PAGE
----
While other elected officials were cheerleading for the DNC in Brooklyn, Mr. de Blasio repeatedly refused to answer questions about the city’s bid for the convention during the Gracie Mansion press conference with a slew of other mayors, including Mr. Nutter. He dismissed the questions as “off-topic” — even when reporters sought to tie the issue to how mayors can work together while competing, or how hosting the event fits into their vision for addressing income inequality — and said he’d address the DNC bid tomorrow.
As Mr. de Blasio shot down a reporter’s question as a “nice try,” Mr. Nutter walked over to the podium beside him.
“This is my good friend. This is my good friend, right here,” Mr. Nutter said, taking Mr. de Blasio’s hand in his and raising them up.
“Thank you, brother,” Mr. de Blasio replied.
After the press conference, Mr. Nutter said there was a “passing acknowledgment” about the competition during the closed-press meeting of mayors from around the country.
“We have a great personal friendship and a great professional relationship as well,” he said. “Today was not about that at all — it was about income inequality.”
Senator Charles Schumer is not a fan of Los Angeles’ traffic, Chicago’s buses or Charlotte’s roadways.
That much was made clear this morning as New York’s senior senator pitched the Barclays Center in Brooklyn as the best site for the 2016 Democratic National Convention. As Mr. Schumer, along with many of the city’s elected officials, boosted the borough of Kings, the senator took time to compare Brooklyn to cities that hosted past Democratic conventions, casting the old sites in highly unfavorable light.
“There is no, no, no better place than Brooklyn, New York for the convention,” Mr. Schumer, a Brooklyn native, declared. “To say we don’t have hotel space is a canard. We have better hotel space than any other city and it’s closer to the convention center than it has been in most of the other cities, believe me, I was there, I sat in the traffic in L.A., sat on the buses in Chicago, tried to find my way around Charlotte and all those highways.”
Mr. Schumer also aggressively rejected suggestions that New York City, situated in a state that is almost guaranteed to vote overwhelmingly for a Democrat in 2016, shouldn’t have a convention center because it’s not one of the key battlegrounds that will determine the next president of the United States. “We are appealing–you win elections these days by appealing to voters. The best way to appeal to voters in America, they want a bright future, they want the American dream, symbolized by the lady in our harbor, to burn brightly,” he said.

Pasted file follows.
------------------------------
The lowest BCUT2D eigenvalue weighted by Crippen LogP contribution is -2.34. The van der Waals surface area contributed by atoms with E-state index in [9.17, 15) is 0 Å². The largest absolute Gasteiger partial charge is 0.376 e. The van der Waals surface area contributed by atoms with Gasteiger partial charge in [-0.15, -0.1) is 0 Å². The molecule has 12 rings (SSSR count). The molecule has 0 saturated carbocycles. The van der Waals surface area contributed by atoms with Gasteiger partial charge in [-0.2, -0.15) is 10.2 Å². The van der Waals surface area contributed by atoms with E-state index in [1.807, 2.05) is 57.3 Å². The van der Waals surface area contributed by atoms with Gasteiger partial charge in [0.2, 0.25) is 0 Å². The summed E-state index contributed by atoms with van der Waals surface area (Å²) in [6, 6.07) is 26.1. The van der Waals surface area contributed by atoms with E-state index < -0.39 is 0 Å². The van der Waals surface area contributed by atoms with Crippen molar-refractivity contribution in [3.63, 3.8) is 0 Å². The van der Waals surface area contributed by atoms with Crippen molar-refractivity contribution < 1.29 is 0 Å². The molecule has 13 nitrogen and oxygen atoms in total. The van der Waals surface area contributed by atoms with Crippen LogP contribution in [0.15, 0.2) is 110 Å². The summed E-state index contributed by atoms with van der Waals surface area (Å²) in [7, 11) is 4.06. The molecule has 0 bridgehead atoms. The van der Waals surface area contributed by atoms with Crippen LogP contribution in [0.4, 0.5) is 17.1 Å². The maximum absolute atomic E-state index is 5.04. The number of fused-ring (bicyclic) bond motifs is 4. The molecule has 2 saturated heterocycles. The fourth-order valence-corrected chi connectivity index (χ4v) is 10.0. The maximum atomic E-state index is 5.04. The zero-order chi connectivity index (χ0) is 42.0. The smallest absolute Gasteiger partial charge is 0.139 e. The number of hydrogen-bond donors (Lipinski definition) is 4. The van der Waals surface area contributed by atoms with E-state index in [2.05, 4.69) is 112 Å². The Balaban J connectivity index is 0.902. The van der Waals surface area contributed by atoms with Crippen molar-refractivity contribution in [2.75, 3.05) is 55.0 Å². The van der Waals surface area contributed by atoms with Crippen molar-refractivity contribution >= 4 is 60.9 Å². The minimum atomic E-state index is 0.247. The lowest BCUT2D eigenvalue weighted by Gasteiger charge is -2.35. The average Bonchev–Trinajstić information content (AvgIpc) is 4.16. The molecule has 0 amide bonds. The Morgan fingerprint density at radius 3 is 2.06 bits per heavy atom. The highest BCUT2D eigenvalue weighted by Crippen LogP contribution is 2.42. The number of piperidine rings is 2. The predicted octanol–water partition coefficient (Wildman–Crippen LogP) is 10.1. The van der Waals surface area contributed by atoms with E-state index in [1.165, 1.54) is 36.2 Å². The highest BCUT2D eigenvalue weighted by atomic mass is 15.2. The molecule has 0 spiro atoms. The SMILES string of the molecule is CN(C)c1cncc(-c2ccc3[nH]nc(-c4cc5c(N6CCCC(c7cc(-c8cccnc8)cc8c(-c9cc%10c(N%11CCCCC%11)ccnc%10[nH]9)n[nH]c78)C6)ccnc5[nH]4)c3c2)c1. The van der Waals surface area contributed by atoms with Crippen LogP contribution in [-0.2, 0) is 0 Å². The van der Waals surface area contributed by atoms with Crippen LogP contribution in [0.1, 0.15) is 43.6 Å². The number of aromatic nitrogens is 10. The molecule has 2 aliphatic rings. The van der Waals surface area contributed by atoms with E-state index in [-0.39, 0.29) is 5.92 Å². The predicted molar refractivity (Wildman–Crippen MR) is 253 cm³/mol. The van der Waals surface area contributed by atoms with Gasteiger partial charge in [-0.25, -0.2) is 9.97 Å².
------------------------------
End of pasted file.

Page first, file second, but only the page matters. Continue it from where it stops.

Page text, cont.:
“There is no place that says the American dream burns brightly better than Brooklyn. Like America, they counted us out but we came back and America’s gonna come back and the convention is gonna symbolize that–that knocks anything that Pennsylvania, Ohio or Arizona [has],” Mr. Schumer added.
Members of the Democratic National Committee’s Technical Advisory Group will be in the city the next few days to hear Mayor Bill de Blasio’s Brooklyn pitch. The mayor, a stalwart Democrat who is quickly becoming a national figure in liberal circles, is pushing hard for the 2016 convention to come to the Barclays Center, a basketball arena erected in 2012. Former President Bill Clinton and his wife, Hillary Clinton, also reportedly favor a Brooklyn convention (Ms. Clinton, a former New York senator, is a rumored 2016 candidate).
Brooklyn is competing against Phoenix, Philadelphia, Columbus, Ohio and Birmingham, Alabama for the Democratic convention. The city has played host to conventions many times before: Manhattan most recently held the 2004 Republican National Convention and Mr. Clinton accepted his party’s nomination at Madison Square Garden in 1992.
Mr. de Blasio was not on hand to meet the media outside Barclays Center this morning, but high-ranking members of his administration were present. Alicia Glen, the deputy mayor for housing and economic development, extolled the economic value of a convention in Brooklyn, while Peter Ragone, Mr. de Blasio’s senior adviser and a former spokesman for the 2000 Democratic National Convention in Los Angeles, took questions from reporters.